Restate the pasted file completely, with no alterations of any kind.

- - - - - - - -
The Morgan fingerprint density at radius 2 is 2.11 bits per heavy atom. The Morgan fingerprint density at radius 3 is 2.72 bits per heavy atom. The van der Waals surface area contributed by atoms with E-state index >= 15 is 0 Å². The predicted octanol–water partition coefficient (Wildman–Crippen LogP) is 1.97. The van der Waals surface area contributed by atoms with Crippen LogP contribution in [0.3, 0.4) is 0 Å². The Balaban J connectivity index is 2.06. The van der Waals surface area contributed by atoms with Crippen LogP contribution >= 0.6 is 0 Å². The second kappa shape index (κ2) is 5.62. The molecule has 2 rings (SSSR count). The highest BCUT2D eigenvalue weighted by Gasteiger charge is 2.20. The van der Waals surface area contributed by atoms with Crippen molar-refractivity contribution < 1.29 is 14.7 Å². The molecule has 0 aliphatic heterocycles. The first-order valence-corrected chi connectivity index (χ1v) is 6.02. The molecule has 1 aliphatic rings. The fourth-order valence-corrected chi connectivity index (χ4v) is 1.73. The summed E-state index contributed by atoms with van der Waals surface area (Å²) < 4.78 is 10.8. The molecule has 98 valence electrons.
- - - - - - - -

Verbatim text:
The Morgan fingerprint density at radius 2 is 2.11 bits per heavy atom. The Morgan fingerprint density at radius 3 is 2.72 bits per heavy atom. The van der Waals surface area contributed by atoms with E-state index >= 15 is 0 Å². The predicted octanol–water partition coefficient (Wildman–Crippen LogP) is 1.97. The van der Waals surface area contributed by atoms with Crippen LogP contribution in [0.3, 0.4) is 0 Å². The Balaban J connectivity index is 2.06. The van der Waals surface area contributed by atoms with Crippen LogP contribution >= 0.6 is 0 Å². The second kappa shape index (κ2) is 5.62. The molecule has 2 rings (SSSR count). The highest BCUT2D eigenvalue weighted by Gasteiger charge is 2.20. The van der Waals surface area contributed by atoms with Crippen molar-refractivity contribution < 1.29 is 14.7 Å². The molecule has 0 aliphatic heterocycles. The first-order valence-corrected chi connectivity index (χ1v) is 6.02. The molecule has 1 aliphatic rings. The fourth-order valence-corrected chi connectivity index (χ4v) is 1.73. The summed E-state index contributed by atoms with van der Waals surface area (Å²) < 4.78 is 10.8. The molecule has 98 valence electrons.